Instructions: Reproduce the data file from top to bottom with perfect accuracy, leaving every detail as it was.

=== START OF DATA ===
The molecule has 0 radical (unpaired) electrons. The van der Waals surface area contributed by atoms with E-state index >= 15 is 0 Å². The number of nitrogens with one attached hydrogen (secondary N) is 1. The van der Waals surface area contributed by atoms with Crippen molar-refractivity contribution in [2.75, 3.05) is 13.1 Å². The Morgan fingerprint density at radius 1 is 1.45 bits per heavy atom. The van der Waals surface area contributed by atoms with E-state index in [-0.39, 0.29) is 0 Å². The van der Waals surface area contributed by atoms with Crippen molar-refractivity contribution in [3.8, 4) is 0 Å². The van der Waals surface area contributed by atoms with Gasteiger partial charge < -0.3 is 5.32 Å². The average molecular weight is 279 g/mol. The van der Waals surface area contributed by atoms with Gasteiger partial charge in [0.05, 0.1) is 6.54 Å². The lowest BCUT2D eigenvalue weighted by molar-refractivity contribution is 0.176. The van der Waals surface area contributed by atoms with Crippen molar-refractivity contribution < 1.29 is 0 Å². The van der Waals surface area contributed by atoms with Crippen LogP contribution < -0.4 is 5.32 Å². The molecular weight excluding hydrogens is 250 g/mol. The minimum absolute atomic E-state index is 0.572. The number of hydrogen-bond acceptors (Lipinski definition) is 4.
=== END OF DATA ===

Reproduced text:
The molecule has 0 radical (unpaired) electrons. The van der Waals surface area contributed by atoms with E-state index >= 15 is 0 Å². The number of nitrogens with one attached hydrogen (secondary N) is 1. The van der Waals surface area contributed by atoms with Crippen molar-refractivity contribution in [2.75, 3.05) is 13.1 Å². The Morgan fingerprint density at radius 1 is 1.45 bits per heavy atom. The van der Waals surface area contributed by atoms with E-state index in [-0.39, 0.29) is 0 Å². The van der Waals surface area contributed by atoms with Crippen molar-refractivity contribution in [3.8, 4) is 0 Å². The van der Waals surface area contributed by atoms with Gasteiger partial charge < -0.3 is 5.32 Å². The average molecular weight is 279 g/mol. The van der Waals surface area contributed by atoms with Gasteiger partial charge in [0.05, 0.1) is 6.54 Å². The lowest BCUT2D eigenvalue weighted by molar-refractivity contribution is 0.176. The van der Waals surface area contributed by atoms with Crippen molar-refractivity contribution < 1.29 is 0 Å². The van der Waals surface area contributed by atoms with Crippen LogP contribution < -0.4 is 5.32 Å². The molecular weight excluding hydrogens is 250 g/mol. The minimum absolute atomic E-state index is 0.572. The number of hydrogen-bond acceptors (Lipinski definition) is 4.